303) The Syn — “14-Hour Technicolour Dream”
Ah, yes, the 14 Hour Technicolor Dream at the Alexandra Palace on April 29, 1967. In my mind, it and not Woodstock was the defining moment of and catalyst for the counterculture of the 1960’s. “Wow, I guess I’m not the only freak in this whole country.”* While the event is well known and documented, the following links might be of interest:
In any event, let’s get to the Syn’s ’67 song “14-Hour Technicolour Dream.” A few points:
First, I think the Syn’s main sin clearly was paving the way for Yes (guitarist Peter Banks and bassist Chris Squire).
Second, the song was a friggin’ B-SIDE (from the second of the Syn’s two singles)!
Third, THE SYN DIDN’T ACTUALLY PLAY AT THE 14 HOUR TECHNICOLOUR DREAM! I don’t know if they were even there (though, of course, many of the actual attendees couldn’t remember if they had actually attended). But, as David Wells says, “like Joni Mitchell and Woodstock a little while later, that wasn’t going to stop them commemorating the event in song.” (Record Collector: 100 Greatest Psychedelic Records: High Times and Strange Tales from Rock’s Most Mind-Blowing Era)
Fourth, I think the song is as tongue-in-cheek as its A-side “Flowerman.” To me, they sound like they were written by someone trying really hard to parodize the 14HTD and the counterculture.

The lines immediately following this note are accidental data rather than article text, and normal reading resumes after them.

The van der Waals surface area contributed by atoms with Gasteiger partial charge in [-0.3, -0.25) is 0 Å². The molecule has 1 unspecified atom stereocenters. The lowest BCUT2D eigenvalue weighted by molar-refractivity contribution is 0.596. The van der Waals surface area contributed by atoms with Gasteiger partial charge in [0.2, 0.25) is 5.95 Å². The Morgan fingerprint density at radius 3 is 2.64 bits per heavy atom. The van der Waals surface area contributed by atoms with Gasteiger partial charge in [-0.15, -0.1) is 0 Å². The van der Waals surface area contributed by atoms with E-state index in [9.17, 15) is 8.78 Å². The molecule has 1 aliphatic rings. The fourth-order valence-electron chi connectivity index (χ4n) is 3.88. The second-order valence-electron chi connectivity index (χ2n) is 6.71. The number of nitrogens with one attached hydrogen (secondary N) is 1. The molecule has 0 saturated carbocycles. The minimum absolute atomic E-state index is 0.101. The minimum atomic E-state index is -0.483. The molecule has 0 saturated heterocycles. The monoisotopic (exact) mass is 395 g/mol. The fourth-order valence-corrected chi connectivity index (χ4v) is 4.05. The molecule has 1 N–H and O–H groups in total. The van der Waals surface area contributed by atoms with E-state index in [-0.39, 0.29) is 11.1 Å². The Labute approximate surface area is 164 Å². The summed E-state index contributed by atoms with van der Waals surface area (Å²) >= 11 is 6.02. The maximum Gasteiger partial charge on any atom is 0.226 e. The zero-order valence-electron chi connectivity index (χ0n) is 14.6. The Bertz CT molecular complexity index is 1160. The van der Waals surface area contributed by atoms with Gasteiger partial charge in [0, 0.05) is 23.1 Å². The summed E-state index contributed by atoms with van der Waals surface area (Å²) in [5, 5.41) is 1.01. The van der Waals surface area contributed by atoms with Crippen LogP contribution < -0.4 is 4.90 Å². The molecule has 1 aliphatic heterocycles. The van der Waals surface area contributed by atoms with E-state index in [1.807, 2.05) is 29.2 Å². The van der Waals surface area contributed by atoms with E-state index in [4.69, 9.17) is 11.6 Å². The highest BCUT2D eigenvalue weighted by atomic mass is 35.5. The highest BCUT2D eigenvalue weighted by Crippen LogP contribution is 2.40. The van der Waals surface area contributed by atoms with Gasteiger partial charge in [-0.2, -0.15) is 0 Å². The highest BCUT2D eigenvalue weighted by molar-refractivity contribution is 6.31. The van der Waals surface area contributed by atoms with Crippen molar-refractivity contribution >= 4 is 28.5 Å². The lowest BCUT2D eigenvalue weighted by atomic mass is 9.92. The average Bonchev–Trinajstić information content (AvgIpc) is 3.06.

Fifth, it is a really good song! David Wells calls it “an irresistible acknowledgement of the Ally Pally gathering of the tribes.” (100 Greatest Psychedelic Records) Richie Unterberger says in All Music Guide that:
The[ Syn’s] first single, “Created by Clive,” was a foppish Carnaby Street takeoff that the band disliked . . . . Their promise really bloomed on their next and last 45, “14 Hour Technicolour Dream,” one of the best obscure British psychedelic singles (indeed one of the best British psychedelic singles by any band). Inspired by the 1967 psychedelic London festival of the same name, it was an exhilarating distillation of the best attributes of British pop-psychedelia — a hook-happy ebullient melody, precise harmonies, unexpected structural twists and turns, Who-like drumming, and tasteful guitar distortion — into a compact package. It wasn’t a hit . . . and the band broke up in early 1968.
- This “quote” was made up by me, not that somebody at the Ally Pally might not have actually said it or thought it.